The trick here is to switch to root in Docker file and create new group with id matching the log creator group id and then add the Logstash user to it. Then we add the user which runs the container to the group which owns the logs on the server (sudo usermod -a -G <group> <user>). After that, we switch back to the Logstash user for security reasons to secure the container.  

Filebeats – log agent

error monitoring infrastructure
The implementation described so far can be used for one application. We could scale it to support many applications, but it wouldn’t be fun nor easy. Logstash reads lines one by one and sends them after transformation to Elasticsearch.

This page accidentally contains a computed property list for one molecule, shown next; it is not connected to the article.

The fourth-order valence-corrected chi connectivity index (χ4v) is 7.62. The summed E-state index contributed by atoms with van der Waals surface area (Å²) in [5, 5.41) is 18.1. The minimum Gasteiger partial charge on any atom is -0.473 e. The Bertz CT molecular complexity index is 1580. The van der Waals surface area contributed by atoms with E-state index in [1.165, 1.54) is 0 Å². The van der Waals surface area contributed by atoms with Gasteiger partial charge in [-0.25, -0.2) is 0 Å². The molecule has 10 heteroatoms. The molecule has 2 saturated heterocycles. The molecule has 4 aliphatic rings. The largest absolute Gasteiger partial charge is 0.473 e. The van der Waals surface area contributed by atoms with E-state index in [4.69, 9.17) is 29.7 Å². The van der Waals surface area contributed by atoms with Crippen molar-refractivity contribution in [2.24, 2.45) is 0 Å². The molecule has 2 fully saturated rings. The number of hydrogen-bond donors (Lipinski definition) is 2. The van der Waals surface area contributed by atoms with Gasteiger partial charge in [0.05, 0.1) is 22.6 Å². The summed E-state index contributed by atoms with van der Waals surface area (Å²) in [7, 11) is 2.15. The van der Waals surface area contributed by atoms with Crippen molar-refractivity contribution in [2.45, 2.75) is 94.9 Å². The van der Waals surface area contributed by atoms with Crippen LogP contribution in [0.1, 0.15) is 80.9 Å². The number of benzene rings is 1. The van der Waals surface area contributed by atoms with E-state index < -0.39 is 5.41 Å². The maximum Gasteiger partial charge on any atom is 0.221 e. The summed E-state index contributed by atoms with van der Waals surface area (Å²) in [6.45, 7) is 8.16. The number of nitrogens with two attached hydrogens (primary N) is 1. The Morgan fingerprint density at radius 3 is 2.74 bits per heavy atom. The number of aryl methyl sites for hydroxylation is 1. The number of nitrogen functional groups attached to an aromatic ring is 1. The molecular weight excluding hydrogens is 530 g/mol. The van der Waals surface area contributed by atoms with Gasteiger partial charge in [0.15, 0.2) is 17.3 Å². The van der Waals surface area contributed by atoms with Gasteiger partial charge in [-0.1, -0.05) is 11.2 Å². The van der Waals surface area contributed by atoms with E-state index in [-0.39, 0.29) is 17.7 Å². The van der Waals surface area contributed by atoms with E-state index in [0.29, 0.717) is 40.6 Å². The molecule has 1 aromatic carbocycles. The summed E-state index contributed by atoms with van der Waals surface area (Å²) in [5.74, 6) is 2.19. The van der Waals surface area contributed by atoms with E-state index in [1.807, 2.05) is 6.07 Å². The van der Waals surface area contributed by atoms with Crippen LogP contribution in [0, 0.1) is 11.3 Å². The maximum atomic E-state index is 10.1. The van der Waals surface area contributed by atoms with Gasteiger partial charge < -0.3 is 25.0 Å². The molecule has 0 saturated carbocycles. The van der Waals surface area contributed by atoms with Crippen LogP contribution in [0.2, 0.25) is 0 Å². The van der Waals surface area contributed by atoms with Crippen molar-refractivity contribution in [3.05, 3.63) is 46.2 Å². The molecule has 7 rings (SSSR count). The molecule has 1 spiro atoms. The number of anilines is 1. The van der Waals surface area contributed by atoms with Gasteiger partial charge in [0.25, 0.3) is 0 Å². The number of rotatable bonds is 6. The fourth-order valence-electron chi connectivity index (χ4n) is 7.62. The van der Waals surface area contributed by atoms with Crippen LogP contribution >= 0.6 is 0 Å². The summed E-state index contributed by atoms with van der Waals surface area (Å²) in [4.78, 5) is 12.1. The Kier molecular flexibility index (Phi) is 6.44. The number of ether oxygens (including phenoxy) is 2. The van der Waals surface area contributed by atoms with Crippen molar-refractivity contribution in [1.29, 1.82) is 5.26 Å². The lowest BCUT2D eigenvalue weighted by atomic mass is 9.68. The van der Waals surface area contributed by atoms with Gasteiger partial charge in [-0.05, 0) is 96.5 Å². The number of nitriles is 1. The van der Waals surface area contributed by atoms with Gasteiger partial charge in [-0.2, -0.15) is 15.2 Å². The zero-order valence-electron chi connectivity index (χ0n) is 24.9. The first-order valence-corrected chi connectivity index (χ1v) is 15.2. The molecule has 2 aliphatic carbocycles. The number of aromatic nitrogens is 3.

I’ve got a better solution for you. Elastic created family software called the Beats. One of them is Filebeats which kills the pain of log access. The Filebeats is simply a log shipper. It takes logs from the source and transfers them to Logstash or directly to Elasticsearch. With it, you can forward your data, although it can also do some of the things what Logstash does, e.g. transforming logs, dropping unnecessary lines, etc. But, Logstash can do more.
If you have more than one application or more than one instance of the application, then Filebeats is for you. Filebeats transfers logs directly to the Logstash to port defined in the configuration. You just define where should they look for logs and you define the listening part in the Logstash.
The file permission problem will of course be present if you want to run the dockerized version of the Filebeats, but that’s the cost of virtualization.